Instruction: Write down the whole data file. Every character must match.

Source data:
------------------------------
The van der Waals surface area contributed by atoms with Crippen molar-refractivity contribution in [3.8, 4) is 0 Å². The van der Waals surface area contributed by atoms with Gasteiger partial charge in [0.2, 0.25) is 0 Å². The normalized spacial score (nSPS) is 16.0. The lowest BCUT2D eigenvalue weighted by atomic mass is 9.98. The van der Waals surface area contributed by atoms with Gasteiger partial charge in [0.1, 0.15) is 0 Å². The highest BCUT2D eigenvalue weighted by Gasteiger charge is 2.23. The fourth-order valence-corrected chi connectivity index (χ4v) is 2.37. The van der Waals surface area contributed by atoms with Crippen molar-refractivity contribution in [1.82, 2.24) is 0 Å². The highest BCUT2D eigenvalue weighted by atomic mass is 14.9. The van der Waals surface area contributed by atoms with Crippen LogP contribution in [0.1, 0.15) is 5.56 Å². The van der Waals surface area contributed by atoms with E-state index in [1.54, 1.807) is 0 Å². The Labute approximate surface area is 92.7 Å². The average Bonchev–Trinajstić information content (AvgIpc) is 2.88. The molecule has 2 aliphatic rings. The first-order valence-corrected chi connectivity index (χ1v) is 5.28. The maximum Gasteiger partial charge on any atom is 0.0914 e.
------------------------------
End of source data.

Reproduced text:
The van der Waals surface area contributed by atoms with Crippen molar-refractivity contribution in [3.8, 4) is 0 Å². The van der Waals surface area contributed by atoms with Gasteiger partial charge in [0.2, 0.25) is 0 Å². The normalized spacial score (nSPS) is 16.0. The lowest BCUT2D eigenvalue weighted by atomic mass is 9.98. The van der Waals surface area contributed by atoms with Gasteiger partial charge in [0.1, 0.15) is 0 Å². The highest BCUT2D eigenvalue weighted by Gasteiger charge is 2.23. The fourth-order valence-corrected chi connectivity index (χ4v) is 2.37. The van der Waals surface area contributed by atoms with Crippen molar-refractivity contribution in [1.82, 2.24) is 0 Å². The highest BCUT2D eigenvalue weighted by atomic mass is 14.9. The van der Waals surface area contributed by atoms with Crippen LogP contribution in [0.1, 0.15) is 5.56 Å². The van der Waals surface area contributed by atoms with E-state index in [1.54, 1.807) is 0 Å². The Labute approximate surface area is 92.7 Å². The average Bonchev–Trinajstić information content (AvgIpc) is 2.88. The molecule has 2 aliphatic rings. The first-order valence-corrected chi connectivity index (χ1v) is 5.28. The maximum Gasteiger partial charge on any atom is 0.0914 e.